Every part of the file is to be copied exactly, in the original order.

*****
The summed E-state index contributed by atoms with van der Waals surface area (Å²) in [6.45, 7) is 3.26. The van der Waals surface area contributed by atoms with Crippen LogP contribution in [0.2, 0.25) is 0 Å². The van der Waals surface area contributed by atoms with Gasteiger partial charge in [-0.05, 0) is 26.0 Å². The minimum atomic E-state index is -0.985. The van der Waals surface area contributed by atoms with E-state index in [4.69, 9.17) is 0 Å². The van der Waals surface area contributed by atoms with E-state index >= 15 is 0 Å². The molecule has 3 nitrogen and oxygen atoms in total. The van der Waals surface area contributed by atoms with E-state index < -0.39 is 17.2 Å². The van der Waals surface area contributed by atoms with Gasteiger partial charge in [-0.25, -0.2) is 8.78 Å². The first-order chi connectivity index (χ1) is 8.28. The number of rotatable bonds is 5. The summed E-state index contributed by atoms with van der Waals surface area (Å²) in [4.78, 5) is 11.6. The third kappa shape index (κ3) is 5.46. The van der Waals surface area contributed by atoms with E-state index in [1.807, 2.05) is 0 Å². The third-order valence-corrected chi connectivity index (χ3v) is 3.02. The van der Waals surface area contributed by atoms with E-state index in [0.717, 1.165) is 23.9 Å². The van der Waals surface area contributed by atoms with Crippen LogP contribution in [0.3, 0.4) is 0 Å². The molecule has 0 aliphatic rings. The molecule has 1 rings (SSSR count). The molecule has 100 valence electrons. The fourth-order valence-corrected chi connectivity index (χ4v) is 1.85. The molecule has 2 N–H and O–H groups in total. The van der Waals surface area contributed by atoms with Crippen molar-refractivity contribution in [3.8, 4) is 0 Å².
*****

The summed E-state index contributed by atoms with van der Waals surface area (Å²) in [6.45, 7) is 3.26. The van der Waals surface area contributed by atoms with Crippen LogP contribution in [0.2, 0.25) is 0 Å². The van der Waals surface area contributed by atoms with Gasteiger partial charge in [-0.05, 0) is 26.0 Å². The minimum atomic E-state index is -0.985. The van der Waals surface area contributed by atoms with E-state index in [4.69, 9.17) is 0 Å². The van der Waals surface area contributed by atoms with E-state index >= 15 is 0 Å². The molecule has 3 nitrogen and oxygen atoms in total. The van der Waals surface area contributed by atoms with E-state index < -0.39 is 17.2 Å². The van der Waals surface area contributed by atoms with Gasteiger partial charge in [-0.25, -0.2) is 8.78 Å². The first-order chi connectivity index (χ1) is 8.28. The number of rotatable bonds is 5. The summed E-state index contributed by atoms with van der Waals surface area (Å²) in [4.78, 5) is 11.6. The third kappa shape index (κ3) is 5.46. The van der Waals surface area contributed by atoms with E-state index in [1.807, 2.05) is 0 Å². The third-order valence-corrected chi connectivity index (χ3v) is 3.02. The van der Waals surface area contributed by atoms with E-state index in [0.717, 1.165) is 23.9 Å². The van der Waals surface area contributed by atoms with Crippen LogP contribution in [0.3, 0.4) is 0 Å². The molecule has 0 aliphatic rings. The molecule has 1 rings (SSSR count). The molecule has 100 valence electrons. The fourth-order valence-corrected chi connectivity index (χ4v) is 1.85. The molecule has 2 N–H and O–H groups in total. The van der Waals surface area contributed by atoms with Crippen molar-refractivity contribution in [3.8, 4) is 0 Å².